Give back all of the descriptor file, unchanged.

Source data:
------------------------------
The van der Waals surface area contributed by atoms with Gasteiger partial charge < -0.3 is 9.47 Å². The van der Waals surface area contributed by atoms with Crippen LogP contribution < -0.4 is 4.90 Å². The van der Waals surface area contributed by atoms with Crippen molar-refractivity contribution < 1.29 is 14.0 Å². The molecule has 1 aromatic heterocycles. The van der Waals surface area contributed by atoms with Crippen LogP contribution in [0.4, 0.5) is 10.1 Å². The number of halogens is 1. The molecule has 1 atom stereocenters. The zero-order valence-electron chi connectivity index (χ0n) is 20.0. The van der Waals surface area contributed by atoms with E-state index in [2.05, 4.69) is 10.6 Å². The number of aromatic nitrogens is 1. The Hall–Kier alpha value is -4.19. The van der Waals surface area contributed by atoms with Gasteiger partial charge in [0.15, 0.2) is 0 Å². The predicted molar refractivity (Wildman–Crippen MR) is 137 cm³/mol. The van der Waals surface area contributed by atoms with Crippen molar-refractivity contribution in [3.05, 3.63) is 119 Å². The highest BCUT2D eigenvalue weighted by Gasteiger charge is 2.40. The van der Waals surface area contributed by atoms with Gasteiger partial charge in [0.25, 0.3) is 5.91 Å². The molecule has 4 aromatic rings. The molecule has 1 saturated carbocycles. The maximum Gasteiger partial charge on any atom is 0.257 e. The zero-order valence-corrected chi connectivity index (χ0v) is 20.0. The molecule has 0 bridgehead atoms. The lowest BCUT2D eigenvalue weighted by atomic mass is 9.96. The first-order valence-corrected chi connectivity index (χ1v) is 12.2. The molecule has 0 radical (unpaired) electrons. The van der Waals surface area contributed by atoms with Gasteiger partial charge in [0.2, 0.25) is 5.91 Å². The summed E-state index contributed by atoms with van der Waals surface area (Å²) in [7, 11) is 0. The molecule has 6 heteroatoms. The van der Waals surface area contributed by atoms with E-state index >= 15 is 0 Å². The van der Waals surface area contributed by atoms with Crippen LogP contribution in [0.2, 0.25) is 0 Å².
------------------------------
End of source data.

The van der Waals surface area contributed by atoms with Gasteiger partial charge < -0.3 is 9.47 Å². The van der Waals surface area contributed by atoms with Crippen LogP contribution < -0.4 is 4.90 Å². The van der Waals surface area contributed by atoms with Crippen molar-refractivity contribution < 1.29 is 14.0 Å². The molecule has 1 aromatic heterocycles. The van der Waals surface area contributed by atoms with Crippen LogP contribution in [0.4, 0.5) is 10.1 Å². The number of halogens is 1. The molecule has 1 atom stereocenters. The zero-order valence-electron chi connectivity index (χ0n) is 20.0. The van der Waals surface area contributed by atoms with E-state index in [2.05, 4.69) is 10.6 Å². The number of aromatic nitrogens is 1. The Hall–Kier alpha value is -4.19. The van der Waals surface area contributed by atoms with Gasteiger partial charge in [0.15, 0.2) is 0 Å². The predicted molar refractivity (Wildman–Crippen MR) is 137 cm³/mol. The van der Waals surface area contributed by atoms with Crippen molar-refractivity contribution in [3.05, 3.63) is 119 Å². The highest BCUT2D eigenvalue weighted by Gasteiger charge is 2.40. The van der Waals surface area contributed by atoms with Gasteiger partial charge in [0.25, 0.3) is 5.91 Å². The molecule has 4 aromatic rings. The molecule has 1 saturated carbocycles. The maximum Gasteiger partial charge on any atom is 0.257 e. The zero-order valence-corrected chi connectivity index (χ0v) is 20.0. The molecule has 0 bridgehead atoms. The lowest BCUT2D eigenvalue weighted by atomic mass is 9.96. The first-order valence-corrected chi connectivity index (χ1v) is 12.2. The molecule has 0 radical (unpaired) electrons. The van der Waals surface area contributed by atoms with Gasteiger partial charge in [0.2, 0.25) is 5.91 Å². The summed E-state index contributed by atoms with van der Waals surface area (Å²) in [7, 11) is 0. The molecule has 6 heteroatoms. The van der Waals surface area contributed by atoms with E-state index >= 15 is 0 Å². The van der Waals surface area contributed by atoms with Crippen LogP contribution in [0.2, 0.25) is 0 Å².